He writes, “At his entry into the world His first look was directed not on the men whom He came to save but on his Father. He came to do the Father’s will. By this oblation of His whole self to the Father He indicated where His sacred Humanity really belongs…… From the moment of Jesus’ conception, and for the first time in the history of the world, the worship due in all justice to God was given him. That homage of adoration, of love, and of reparation, which the Father had so long awaited, now at last arose from His creation through this little infant, apparently inert in His manger— under a miserable rood—in the silence of the night—unknown to the world.
A homage of adoration, ….. a homage of love, in the absolute conformity of His Human will to the will of the Father. For true love lies in the union of wills.” (Guerry, pp. 3-4).
True love lies in the union of wills. In the Incarnation we see the divine will and the human will truly joined, dwelling in the infant Christ, and from the beginning He does the Father’s will and shows us what it is and how it is to be lived out. Out of the mouths of babes and sucklings thou hast brought forth perfect praise. Perhaps that is why Jesus in his ministry invites us to receive the kingdom of God like a child. As a newborn is completely dependent on its mother, and a mother seeing her newborn knows that unconditional love and attachment in her child’s eyes, so we see in the nativity, in the child in the manger see God’s design for our relationship with Him.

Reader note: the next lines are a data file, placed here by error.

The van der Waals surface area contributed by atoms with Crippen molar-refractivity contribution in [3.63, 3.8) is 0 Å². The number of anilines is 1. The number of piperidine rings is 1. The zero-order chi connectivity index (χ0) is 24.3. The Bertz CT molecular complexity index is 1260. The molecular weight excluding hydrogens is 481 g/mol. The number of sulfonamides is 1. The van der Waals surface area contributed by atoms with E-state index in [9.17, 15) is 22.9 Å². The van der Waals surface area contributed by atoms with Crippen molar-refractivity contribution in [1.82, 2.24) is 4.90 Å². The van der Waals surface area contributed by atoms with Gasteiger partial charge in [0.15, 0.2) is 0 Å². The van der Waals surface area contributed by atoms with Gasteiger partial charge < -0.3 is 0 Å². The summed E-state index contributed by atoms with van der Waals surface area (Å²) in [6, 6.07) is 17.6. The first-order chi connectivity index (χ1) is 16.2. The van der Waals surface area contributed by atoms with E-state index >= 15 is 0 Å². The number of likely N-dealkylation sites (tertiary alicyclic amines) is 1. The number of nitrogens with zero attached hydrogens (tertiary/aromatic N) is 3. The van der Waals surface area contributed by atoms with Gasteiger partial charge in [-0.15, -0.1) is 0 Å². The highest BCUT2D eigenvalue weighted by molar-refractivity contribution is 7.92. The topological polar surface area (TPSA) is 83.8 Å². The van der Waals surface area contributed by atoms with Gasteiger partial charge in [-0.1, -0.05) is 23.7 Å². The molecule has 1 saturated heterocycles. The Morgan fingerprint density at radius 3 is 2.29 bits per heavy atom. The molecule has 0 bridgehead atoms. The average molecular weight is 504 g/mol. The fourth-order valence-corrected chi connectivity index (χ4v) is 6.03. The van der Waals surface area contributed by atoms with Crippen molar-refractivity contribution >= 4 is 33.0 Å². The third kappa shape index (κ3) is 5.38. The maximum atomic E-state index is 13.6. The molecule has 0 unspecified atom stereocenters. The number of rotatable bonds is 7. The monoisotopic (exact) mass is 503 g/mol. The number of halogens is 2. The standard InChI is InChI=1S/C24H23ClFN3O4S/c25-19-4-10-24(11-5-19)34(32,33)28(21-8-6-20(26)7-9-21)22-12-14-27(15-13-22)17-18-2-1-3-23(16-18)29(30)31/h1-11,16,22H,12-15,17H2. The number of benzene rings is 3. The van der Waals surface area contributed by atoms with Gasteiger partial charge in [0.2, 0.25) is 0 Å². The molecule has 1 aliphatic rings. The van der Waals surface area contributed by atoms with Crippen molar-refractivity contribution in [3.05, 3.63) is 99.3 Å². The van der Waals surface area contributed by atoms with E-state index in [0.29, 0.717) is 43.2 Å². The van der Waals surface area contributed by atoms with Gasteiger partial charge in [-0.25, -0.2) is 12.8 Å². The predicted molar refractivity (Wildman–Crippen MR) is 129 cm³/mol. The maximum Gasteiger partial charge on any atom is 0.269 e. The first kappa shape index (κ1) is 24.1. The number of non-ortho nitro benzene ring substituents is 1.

He wants our will, our hearts, to be joined to his, God wants our actions to show his actions; God wants our giving to be like his giving; generous, full and complete.
And so we kneel before the Christmas crèche, and see what has come to pass. Gazing on the nativity, seeing God’s purpose for our life and his call to us revealed what is to be our reponse?
My prayer is that it will be to imitate Jesus so that we too may know and do the Father’s will. It begins with giving our hearts anew as we knell to receive the one who comes, as babe, as king, as bread, as wine, as Savior and Lord. “ Where meek souls will receive him still, the dear Christ enters in.” Amen.
“Out of the mouth of babes and sucklings thou hast brought perfect praise”